In September of 2015 we conducted a geo-mapping survey of the ruins of the town's Roman street colonnades.
Throughout our 20 years of excavations many examples of grey granite columns, transported from quarries at Troad in Turkey, have been found on our site and throughout the town's other archaeological zones. This year we decided to map them using a total station (known affectionately to the team as Mrs. Trimble) and survey grade GPS and, question if they represent the remains of a Roman colonnade.
In brief, we suggest that the mapped columns fall along two significant axes which represent the alignment of the major north-south and east-west Roman roads. The east-west road runs right along the front of the theatre, and recent seasons have uncovered significant portions of the road and drainage system. These are traditionally called the cardo maximus and the decumanus maximus, respectively. The full report of our findings will be uploaded to our season reports page shortly.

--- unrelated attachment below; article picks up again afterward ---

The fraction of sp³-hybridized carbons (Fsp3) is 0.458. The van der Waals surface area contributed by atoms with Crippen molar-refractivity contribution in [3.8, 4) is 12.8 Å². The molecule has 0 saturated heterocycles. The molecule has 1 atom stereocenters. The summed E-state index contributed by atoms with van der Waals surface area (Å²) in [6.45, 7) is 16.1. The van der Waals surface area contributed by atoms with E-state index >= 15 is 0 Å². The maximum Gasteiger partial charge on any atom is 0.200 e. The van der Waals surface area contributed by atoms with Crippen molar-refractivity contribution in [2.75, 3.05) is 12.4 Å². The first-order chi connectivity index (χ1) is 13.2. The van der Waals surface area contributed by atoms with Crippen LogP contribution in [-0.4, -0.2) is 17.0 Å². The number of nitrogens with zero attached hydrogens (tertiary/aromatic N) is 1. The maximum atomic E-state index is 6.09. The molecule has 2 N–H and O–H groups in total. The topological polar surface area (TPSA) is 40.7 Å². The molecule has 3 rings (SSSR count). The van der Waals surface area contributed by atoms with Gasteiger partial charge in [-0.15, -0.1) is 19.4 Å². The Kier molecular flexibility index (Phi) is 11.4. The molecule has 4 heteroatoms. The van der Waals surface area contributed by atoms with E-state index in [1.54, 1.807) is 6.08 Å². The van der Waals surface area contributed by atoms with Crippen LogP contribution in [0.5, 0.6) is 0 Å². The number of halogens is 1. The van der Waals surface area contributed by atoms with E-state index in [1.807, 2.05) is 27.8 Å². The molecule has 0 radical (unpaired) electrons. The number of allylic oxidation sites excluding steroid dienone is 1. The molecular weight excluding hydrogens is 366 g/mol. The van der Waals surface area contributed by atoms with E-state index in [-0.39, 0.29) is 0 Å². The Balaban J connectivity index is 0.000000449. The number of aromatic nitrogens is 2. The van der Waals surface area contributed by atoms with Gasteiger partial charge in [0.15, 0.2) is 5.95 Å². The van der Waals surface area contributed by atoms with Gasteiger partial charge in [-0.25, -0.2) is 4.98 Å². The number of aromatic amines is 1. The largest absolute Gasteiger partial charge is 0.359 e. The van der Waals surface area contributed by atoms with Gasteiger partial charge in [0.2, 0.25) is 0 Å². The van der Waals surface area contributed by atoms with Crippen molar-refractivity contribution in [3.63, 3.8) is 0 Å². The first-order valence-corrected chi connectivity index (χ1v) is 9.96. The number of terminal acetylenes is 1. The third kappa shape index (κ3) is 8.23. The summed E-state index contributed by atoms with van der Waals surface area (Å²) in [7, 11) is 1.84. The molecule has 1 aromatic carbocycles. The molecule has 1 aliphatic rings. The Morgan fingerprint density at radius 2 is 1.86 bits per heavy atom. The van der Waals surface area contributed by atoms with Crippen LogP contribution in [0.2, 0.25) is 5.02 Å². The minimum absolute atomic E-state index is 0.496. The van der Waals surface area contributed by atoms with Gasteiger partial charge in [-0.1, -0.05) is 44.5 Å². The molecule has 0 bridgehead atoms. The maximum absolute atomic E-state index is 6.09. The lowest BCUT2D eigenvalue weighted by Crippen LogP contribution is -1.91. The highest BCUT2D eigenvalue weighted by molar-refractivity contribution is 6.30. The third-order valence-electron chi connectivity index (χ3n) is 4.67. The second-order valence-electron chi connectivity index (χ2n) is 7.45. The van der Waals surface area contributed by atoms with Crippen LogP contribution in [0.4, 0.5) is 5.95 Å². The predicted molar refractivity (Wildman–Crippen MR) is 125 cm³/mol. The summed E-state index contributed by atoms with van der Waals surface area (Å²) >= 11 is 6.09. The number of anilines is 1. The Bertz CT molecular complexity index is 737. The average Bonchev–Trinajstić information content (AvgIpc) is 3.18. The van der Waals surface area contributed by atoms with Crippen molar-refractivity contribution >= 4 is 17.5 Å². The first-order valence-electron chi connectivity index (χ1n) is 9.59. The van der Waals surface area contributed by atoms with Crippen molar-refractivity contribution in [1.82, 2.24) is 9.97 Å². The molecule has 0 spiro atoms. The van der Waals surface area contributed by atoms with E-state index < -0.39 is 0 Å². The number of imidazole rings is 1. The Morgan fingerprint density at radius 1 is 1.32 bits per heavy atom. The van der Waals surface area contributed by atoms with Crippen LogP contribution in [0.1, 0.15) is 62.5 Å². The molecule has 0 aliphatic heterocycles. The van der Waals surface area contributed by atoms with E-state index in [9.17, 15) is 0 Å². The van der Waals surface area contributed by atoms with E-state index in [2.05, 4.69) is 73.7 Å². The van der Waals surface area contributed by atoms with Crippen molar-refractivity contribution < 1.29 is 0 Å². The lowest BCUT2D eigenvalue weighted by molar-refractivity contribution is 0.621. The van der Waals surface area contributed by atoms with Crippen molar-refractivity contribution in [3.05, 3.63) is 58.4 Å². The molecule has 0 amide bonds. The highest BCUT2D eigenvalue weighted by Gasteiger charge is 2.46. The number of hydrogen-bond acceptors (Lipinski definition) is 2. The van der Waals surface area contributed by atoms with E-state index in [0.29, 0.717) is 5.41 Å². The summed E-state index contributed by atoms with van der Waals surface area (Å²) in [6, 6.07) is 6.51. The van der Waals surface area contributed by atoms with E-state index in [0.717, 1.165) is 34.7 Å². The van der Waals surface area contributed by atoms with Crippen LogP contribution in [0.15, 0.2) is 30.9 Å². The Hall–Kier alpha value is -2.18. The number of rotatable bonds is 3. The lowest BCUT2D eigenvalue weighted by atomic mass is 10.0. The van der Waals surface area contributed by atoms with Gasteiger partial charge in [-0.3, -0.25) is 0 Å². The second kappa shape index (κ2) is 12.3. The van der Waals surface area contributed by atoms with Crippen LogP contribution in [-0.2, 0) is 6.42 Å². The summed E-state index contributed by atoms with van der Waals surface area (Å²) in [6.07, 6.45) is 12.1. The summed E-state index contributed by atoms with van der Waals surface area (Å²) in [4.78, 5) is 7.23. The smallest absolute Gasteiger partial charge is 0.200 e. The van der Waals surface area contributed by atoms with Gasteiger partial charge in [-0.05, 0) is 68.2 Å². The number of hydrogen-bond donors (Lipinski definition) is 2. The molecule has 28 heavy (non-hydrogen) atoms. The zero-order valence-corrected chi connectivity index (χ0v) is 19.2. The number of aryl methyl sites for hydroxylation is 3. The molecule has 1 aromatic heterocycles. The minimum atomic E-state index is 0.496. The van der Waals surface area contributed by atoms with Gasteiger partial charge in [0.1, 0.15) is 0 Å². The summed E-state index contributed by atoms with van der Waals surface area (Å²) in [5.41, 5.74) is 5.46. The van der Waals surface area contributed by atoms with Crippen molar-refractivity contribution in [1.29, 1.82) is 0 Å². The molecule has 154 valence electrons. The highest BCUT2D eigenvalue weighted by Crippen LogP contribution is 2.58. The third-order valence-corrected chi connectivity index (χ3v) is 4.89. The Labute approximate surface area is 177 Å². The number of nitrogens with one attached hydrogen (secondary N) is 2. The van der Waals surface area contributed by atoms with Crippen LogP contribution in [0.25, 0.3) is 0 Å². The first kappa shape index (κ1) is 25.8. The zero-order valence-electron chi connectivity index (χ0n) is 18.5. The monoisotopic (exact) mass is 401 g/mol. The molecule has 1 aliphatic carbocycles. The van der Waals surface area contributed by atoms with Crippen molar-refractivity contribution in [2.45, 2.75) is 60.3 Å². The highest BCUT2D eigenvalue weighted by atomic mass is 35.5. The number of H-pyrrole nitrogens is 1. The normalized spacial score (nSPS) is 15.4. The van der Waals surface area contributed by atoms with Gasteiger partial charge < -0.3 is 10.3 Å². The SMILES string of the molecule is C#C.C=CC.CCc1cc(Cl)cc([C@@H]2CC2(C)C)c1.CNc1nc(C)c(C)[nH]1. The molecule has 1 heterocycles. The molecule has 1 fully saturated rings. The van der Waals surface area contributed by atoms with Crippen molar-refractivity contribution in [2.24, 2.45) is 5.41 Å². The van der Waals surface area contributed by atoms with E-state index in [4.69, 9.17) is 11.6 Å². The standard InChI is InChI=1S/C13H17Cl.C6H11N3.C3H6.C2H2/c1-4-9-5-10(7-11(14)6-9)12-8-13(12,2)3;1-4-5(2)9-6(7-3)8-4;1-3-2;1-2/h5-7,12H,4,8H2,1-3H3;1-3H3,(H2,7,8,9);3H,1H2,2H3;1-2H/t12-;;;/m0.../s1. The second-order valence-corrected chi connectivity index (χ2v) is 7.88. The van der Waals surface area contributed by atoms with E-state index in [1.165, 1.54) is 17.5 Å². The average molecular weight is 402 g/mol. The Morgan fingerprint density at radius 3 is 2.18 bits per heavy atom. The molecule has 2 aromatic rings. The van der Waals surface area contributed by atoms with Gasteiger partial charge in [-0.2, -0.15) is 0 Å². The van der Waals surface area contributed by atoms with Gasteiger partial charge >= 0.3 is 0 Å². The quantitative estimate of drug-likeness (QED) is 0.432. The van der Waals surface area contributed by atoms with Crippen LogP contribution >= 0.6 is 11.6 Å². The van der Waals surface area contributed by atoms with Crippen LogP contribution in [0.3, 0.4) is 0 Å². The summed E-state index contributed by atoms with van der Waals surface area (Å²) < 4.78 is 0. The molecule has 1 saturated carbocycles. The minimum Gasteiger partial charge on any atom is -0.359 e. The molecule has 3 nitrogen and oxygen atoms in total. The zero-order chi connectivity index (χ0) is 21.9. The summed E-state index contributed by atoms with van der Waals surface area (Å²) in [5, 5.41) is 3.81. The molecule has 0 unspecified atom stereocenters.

This season our team surveyor also traversed the theatre with a camera mounted on a 4.5 metre pole taking 2639 photographs which were then stitched together creating an orthographically correct 3D image of the theatre site and surrounding area. This was a pilot program to explore the advantages of Pole Photogrammetry at the theatre site. The results are so fine that even old cigarette butts can be identified. Future seasons will see us implement further such techniques to record and map our archaeological progress.
The work done this year also incorporated significant planning sessions for future fieldwork, storage solutions for the considerable finds already uncovered by the team and, publication progress.